Tuesday News Review

Brown systematically targeted

The crisis engulfing Rupert Murdoch’s global media empire dramatically worsened last night when it was claimed that private investigators working for The Sun and The Sunday Times targeted the former prime minister Gordon Brown. In another extraordinary day in the phone-hacking scandal, News International’s denials that illicit newsgathering techniques stretched beyond the News of the World came under strain in the face of well-sourced claims that two of its other best-selling titles were also involved in serious wrongdoing. As Scotland Yard launched a fierce attack on News International for undermining its new inquiry into the alleged bribery of police officers by reporters, it was claimed that private investigators for Britain’s largest newspaper group attempted to access Mr Brown’s phone, medical records and bank account. – the Independent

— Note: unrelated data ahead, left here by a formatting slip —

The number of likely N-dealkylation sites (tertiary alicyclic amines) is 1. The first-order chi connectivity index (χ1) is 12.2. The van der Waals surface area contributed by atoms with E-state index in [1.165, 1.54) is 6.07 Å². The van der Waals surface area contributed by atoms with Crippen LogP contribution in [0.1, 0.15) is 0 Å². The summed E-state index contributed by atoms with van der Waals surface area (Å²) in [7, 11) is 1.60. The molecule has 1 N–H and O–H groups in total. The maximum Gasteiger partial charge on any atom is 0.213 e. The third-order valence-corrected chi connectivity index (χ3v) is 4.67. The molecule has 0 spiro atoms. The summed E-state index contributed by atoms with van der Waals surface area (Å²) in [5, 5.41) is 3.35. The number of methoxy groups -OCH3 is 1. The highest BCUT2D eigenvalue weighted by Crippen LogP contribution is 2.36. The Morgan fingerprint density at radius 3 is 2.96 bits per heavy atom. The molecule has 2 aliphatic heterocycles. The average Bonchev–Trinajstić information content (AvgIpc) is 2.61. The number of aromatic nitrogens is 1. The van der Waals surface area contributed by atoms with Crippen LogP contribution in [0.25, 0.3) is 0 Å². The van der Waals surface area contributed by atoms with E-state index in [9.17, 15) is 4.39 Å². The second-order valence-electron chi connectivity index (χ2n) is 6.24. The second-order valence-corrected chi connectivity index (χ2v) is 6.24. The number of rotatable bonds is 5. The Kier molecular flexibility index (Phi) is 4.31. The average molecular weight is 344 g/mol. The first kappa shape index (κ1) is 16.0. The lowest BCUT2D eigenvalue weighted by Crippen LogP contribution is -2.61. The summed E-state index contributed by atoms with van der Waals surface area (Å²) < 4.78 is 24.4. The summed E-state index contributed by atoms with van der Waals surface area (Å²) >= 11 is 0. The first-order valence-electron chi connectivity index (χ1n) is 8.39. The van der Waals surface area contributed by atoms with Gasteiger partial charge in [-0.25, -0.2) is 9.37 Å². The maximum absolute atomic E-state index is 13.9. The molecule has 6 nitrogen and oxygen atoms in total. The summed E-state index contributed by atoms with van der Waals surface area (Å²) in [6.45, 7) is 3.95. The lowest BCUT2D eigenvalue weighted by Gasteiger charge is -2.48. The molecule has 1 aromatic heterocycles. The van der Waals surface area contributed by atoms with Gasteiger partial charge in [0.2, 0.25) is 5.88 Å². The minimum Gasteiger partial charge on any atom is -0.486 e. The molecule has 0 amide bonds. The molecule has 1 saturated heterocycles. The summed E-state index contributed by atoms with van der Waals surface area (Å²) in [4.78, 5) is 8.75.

Medical records disclosing that Gordon Brown’s infant son had cystic fibrosis were illegally obtained by The Sun newspaper as part of a News International campaign against him and his family, friends of the former prime minister claims. Mr Brown was a repeated target for investigators working for the tabloid and its sister newspapers, The Sunday Times and the News of the World, it was alleged. The newspapers obtained highly personal medical and financial information about him and his family. The most emotive claim relates to Mr Brown’s son, Fraser, diagnosed with cystic fibrosis in 2006, soon after his birth. His condition was disclosed on The Sun’s website in November 2006, when he was four months old. Mr Brown and his wife, Sarah, had only recently learned of their son’s condition, which often leads to a shortened lifespan. They were dismayed the paper had details of his illness. – the Telegraph